Even more than newspapers, TV news selects information for reasons that are opaque to the viewer. The open window to the world was always bogus: there is no window, only randomly captured video. Broadcasters adhere to the ideology of news. They sometimes must submit to the primacy of the image. But their supreme duty is to act as arbiters of who and what will become famous – and infamous.
This is a form of entertainment, in a medium skilled at entertaining. Unlike their ink-stained brethren, TV journalists like Cronkite become famous themselves – become stars. The problem is how to avoid becoming another show. The critical need of TV news is to differentiate itself from Desperate Housewives.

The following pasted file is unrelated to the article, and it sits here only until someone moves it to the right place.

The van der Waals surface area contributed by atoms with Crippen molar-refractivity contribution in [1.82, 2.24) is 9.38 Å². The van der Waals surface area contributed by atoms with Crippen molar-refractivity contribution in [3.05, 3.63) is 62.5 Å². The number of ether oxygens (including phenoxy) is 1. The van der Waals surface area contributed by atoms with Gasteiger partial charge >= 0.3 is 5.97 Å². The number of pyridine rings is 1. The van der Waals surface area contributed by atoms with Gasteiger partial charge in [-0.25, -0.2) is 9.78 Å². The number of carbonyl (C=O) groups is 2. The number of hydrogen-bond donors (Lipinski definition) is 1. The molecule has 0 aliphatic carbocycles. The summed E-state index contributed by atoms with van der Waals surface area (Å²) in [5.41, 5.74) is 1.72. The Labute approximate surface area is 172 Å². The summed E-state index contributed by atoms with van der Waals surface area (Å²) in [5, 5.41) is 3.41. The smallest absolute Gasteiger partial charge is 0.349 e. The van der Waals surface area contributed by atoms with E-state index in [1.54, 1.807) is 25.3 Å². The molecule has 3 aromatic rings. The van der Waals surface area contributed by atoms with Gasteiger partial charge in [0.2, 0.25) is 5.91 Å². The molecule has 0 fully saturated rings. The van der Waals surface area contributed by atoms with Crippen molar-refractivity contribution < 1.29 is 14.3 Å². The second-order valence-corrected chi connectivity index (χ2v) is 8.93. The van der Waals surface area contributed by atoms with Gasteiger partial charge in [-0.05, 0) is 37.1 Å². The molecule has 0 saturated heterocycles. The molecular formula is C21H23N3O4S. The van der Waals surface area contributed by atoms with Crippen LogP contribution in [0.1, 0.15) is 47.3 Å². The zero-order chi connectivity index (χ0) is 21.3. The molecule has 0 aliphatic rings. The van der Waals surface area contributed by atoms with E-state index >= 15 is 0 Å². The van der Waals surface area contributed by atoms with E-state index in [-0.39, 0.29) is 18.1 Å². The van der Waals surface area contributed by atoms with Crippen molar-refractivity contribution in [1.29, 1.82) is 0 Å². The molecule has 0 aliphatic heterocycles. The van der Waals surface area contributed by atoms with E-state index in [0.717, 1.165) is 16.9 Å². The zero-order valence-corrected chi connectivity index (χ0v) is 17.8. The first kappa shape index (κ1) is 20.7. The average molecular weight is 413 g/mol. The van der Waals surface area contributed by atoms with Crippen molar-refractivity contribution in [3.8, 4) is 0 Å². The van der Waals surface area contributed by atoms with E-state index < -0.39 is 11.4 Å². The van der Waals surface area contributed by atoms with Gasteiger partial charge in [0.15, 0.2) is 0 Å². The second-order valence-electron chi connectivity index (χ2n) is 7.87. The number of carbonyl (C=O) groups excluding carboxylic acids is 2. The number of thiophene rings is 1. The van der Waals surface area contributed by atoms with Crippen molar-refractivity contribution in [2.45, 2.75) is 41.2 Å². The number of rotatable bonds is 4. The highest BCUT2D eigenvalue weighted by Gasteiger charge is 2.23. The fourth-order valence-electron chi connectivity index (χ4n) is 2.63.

The solution has been to script the evening news into a ritual rather than a performance. It’s less spontaneous than High Mass at the Vatican. Everything happens the same way, every time – not only in the same station but in all broadcasts, pretty much across the globe. The style of the news, broadcast edition, is ritualistic, hieratic, and universal, the better to assume the mantle of seriousness in the dispensation of fame.
It begins with the anchorman – originally, always a man, always deep-voiced, always wearing a suit. (The advent of anchorwomen belongs to the decadence of TV news. Because they tend to be relatively young and attractive, they raise the specter of Desperate Housewives.) Unfortunately, the gravitas of the normal anchorman falls far short of Cronkite levels. Props must be brought in.